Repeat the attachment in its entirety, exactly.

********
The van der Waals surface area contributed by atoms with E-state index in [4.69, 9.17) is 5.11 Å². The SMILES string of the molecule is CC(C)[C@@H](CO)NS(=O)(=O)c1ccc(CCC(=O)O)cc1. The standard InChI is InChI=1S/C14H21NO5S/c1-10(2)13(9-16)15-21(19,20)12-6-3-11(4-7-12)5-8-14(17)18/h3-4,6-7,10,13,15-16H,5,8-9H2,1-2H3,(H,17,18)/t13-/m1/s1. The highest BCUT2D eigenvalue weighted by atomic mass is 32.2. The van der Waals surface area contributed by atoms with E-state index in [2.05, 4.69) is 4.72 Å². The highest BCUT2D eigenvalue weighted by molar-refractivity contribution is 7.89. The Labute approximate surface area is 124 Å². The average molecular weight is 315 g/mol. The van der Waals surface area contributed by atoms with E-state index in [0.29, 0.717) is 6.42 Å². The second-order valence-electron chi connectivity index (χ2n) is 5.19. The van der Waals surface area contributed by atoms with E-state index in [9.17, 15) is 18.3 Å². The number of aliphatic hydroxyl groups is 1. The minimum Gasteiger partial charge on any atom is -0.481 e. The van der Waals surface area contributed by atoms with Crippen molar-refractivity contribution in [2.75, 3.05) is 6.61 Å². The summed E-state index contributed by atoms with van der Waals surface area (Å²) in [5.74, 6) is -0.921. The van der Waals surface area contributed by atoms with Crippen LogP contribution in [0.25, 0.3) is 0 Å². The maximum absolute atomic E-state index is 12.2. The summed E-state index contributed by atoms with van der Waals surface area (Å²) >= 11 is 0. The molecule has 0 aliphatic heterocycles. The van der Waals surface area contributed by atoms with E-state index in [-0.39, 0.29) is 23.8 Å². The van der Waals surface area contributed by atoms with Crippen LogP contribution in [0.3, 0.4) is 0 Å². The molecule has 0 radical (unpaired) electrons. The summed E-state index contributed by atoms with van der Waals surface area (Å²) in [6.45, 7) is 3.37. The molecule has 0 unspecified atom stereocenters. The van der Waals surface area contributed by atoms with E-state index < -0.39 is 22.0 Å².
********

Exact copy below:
The van der Waals surface area contributed by atoms with E-state index in [4.69, 9.17) is 5.11 Å². The SMILES string of the molecule is CC(C)[C@@H](CO)NS(=O)(=O)c1ccc(CCC(=O)O)cc1. The standard InChI is InChI=1S/C14H21NO5S/c1-10(2)13(9-16)15-21(19,20)12-6-3-11(4-7-12)5-8-14(17)18/h3-4,6-7,10,13,15-16H,5,8-9H2,1-2H3,(H,17,18)/t13-/m1/s1. The highest BCUT2D eigenvalue weighted by atomic mass is 32.2. The van der Waals surface area contributed by atoms with E-state index in [2.05, 4.69) is 4.72 Å². The highest BCUT2D eigenvalue weighted by molar-refractivity contribution is 7.89. The Labute approximate surface area is 124 Å². The average molecular weight is 315 g/mol. The van der Waals surface area contributed by atoms with E-state index in [0.29, 0.717) is 6.42 Å². The second-order valence-electron chi connectivity index (χ2n) is 5.19. The van der Waals surface area contributed by atoms with E-state index in [9.17, 15) is 18.3 Å². The number of aliphatic hydroxyl groups is 1. The minimum Gasteiger partial charge on any atom is -0.481 e. The van der Waals surface area contributed by atoms with Crippen molar-refractivity contribution in [2.75, 3.05) is 6.61 Å². The summed E-state index contributed by atoms with van der Waals surface area (Å²) in [5.74, 6) is -0.921. The van der Waals surface area contributed by atoms with Crippen LogP contribution in [0.25, 0.3) is 0 Å². The maximum absolute atomic E-state index is 12.2. The summed E-state index contributed by atoms with van der Waals surface area (Å²) >= 11 is 0. The molecule has 0 aliphatic heterocycles. The van der Waals surface area contributed by atoms with E-state index in [-0.39, 0.29) is 23.8 Å². The van der Waals surface area contributed by atoms with Crippen LogP contribution in [0.3, 0.4) is 0 Å². The molecule has 0 radical (unpaired) electrons. The summed E-state index contributed by atoms with van der Waals surface area (Å²) in [6.45, 7) is 3.37. The molecule has 0 unspecified atom stereocenters. The van der Waals surface area contributed by atoms with E-state index < -0.39 is 22.0 Å².